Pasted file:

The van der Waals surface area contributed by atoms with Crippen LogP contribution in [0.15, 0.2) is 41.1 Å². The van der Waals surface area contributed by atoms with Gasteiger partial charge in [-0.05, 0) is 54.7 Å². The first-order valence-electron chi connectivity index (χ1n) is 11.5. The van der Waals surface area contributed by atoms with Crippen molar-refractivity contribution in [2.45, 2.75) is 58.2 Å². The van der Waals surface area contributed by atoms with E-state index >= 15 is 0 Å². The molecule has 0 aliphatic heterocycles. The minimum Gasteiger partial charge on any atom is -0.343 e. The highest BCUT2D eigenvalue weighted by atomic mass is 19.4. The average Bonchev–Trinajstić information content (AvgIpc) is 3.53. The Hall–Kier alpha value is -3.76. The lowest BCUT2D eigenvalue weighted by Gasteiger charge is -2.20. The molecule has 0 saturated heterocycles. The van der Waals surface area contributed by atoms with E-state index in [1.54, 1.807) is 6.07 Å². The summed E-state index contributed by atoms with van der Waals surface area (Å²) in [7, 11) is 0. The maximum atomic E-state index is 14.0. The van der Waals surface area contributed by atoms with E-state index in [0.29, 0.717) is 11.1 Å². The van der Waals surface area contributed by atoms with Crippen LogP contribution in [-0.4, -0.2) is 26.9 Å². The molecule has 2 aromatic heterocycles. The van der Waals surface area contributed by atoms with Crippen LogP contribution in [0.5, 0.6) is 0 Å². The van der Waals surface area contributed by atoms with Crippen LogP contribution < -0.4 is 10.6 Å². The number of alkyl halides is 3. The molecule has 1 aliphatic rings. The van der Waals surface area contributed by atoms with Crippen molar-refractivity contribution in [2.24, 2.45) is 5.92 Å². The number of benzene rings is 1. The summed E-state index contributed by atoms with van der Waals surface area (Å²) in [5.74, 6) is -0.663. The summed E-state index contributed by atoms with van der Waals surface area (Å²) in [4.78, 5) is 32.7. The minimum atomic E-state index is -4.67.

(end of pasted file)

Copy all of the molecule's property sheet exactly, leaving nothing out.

The van der Waals surface area contributed by atoms with Crippen LogP contribution in [0.15, 0.2) is 41.1 Å². The van der Waals surface area contributed by atoms with Gasteiger partial charge in [-0.05, 0) is 54.7 Å². The first-order valence-electron chi connectivity index (χ1n) is 11.5. The van der Waals surface area contributed by atoms with Crippen molar-refractivity contribution in [2.45, 2.75) is 58.2 Å². The van der Waals surface area contributed by atoms with E-state index >= 15 is 0 Å². The molecule has 0 aliphatic heterocycles. The minimum Gasteiger partial charge on any atom is -0.343 e. The highest BCUT2D eigenvalue weighted by atomic mass is 19.4. The average Bonchev–Trinajstić information content (AvgIpc) is 3.53. The Hall–Kier alpha value is -3.76. The lowest BCUT2D eigenvalue weighted by Gasteiger charge is -2.20. The molecule has 0 saturated heterocycles. The van der Waals surface area contributed by atoms with E-state index in [1.54, 1.807) is 6.07 Å². The summed E-state index contributed by atoms with van der Waals surface area (Å²) in [7, 11) is 0. The maximum atomic E-state index is 14.0. The van der Waals surface area contributed by atoms with E-state index in [0.29, 0.717) is 11.1 Å². The van der Waals surface area contributed by atoms with Crippen LogP contribution in [-0.4, -0.2) is 26.9 Å². The molecule has 2 aromatic heterocycles. The van der Waals surface area contributed by atoms with Crippen LogP contribution in [0.5, 0.6) is 0 Å². The van der Waals surface area contributed by atoms with Crippen LogP contribution < -0.4 is 10.6 Å². The number of alkyl halides is 3. The molecule has 1 aliphatic rings. The van der Waals surface area contributed by atoms with Crippen molar-refractivity contribution in [2.24, 2.45) is 5.92 Å². The number of benzene rings is 1. The summed E-state index contributed by atoms with van der Waals surface area (Å²) in [5.74, 6) is -0.663. The summed E-state index contributed by atoms with van der Waals surface area (Å²) in [4.78, 5) is 32.7. The minimum atomic E-state index is -4.67.